This article is about the special, subjective concepts we apply to experience, called “phenomenal concepts”. They are of special interest in a number of ways. First, they refer to phenomenal experiences, and the qualitative character of those experiences whose metaphysical status is hotly debated. Conscious experience strike many philosophers as philosophically problematic and difficult to accommodate within a physicalistic metaphysics. Second, PCs are widely thought to be special and unique among concepts. The sense that there is something special about PCs (...)
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  19. Katalin Balog (1999). Conceivability, Possibility, and the Mind-Body Problem. Philosophical Review 108 (4):497-528.score: 3.0
    This paper was chosen by The Philosopher’s Annual as one of the ten best articles appearing in print in 2000. Reprinted in Volume XXIII of The Philosopher’s Annual. In his very influential book David Chalmers argues that if physicalism is true then every positive truth is a priori entailed by the full physical description – this is called “the a priori entailment thesis – but ascriptions of phenomenal consciousness are not so entailed and he concludes that Physicalism is false. As (...)
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  20. Katalin Farkas (2008). Phenomenal Intentionality Without Compromise. The Monist 91 (2):273-93.score: 3.0
    In recent years, several philosophers have defended the idea of phenomenal intentionality: the intrinsic directedness of certain conscious mental events which is inseparable from these events’ phenomenal character. On this conception, phenomenology is usually conceived as narrow, that is, as supervening on the internal states of subjects, and hence phenomenal intentionality is a form of narrow intentionality. However, defenders of this idea usually maintain that there is another kind of, externalistic intentionality, which depends on factors external to the subject. We (...)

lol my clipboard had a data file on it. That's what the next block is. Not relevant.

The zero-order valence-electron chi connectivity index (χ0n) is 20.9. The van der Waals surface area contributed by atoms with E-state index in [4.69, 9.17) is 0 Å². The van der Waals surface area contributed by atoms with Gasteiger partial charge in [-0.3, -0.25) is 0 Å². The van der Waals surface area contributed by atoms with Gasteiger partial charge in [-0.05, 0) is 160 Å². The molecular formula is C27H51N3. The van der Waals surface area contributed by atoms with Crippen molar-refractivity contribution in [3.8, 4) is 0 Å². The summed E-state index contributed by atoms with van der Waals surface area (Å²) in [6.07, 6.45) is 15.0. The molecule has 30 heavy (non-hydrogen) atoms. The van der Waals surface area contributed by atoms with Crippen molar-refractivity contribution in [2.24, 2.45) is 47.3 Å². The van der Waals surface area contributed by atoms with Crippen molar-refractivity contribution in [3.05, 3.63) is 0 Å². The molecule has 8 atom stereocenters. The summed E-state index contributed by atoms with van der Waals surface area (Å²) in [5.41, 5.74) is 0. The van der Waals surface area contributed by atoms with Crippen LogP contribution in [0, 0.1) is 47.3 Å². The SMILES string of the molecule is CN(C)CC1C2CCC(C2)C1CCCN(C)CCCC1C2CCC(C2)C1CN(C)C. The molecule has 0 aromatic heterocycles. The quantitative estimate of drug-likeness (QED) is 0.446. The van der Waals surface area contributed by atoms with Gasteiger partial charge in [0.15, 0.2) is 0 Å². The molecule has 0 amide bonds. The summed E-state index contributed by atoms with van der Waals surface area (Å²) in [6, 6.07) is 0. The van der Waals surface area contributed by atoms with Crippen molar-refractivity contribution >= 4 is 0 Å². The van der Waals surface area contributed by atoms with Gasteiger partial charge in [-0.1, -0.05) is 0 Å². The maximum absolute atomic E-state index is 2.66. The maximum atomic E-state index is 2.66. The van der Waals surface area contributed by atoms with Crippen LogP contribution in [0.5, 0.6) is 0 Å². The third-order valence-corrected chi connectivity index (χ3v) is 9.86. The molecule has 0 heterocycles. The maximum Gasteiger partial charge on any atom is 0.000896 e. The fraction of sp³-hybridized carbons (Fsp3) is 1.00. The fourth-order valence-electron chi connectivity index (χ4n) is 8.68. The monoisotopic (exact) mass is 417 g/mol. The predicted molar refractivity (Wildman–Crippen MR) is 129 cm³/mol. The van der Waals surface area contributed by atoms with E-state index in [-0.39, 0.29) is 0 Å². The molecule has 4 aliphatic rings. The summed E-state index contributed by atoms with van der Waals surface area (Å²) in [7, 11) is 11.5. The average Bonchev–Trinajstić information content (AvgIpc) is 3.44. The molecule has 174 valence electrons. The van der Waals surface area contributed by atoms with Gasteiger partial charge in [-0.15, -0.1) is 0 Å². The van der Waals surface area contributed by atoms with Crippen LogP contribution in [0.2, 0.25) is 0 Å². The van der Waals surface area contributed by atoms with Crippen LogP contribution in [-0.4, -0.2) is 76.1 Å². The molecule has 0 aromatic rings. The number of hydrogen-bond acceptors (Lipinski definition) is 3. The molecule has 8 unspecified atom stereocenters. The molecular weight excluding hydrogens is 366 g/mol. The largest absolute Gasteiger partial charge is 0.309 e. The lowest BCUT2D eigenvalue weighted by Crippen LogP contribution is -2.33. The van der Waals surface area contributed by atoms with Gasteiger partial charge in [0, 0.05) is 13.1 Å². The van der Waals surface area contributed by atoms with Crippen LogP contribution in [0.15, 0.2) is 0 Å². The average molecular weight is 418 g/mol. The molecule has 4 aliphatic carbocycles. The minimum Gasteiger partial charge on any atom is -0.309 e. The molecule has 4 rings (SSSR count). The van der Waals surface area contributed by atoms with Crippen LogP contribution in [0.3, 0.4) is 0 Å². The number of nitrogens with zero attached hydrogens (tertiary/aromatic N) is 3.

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  21. Katalin Balog (2012). In Defense of the Phenomenal Concept Strategy1. Philosophy and Phenomenological Research 84 (1):1-23.score: 3.0
    During the last two decades, several different anti-physicalist arguments based on an epistemic or conceptual gap between the phenomenal and the physical have been proposed. The most promising physicalist line of defense in the face of these arguments – the Phenomenal Concept Strategy – is based on the idea that these epistemic and conceptual gaps can be explained by appeal to the nature of phenomenal concepts rather than the nature of non-physical phenomenal properties. Phenomenal concepts, on this proposal, involve unique (...)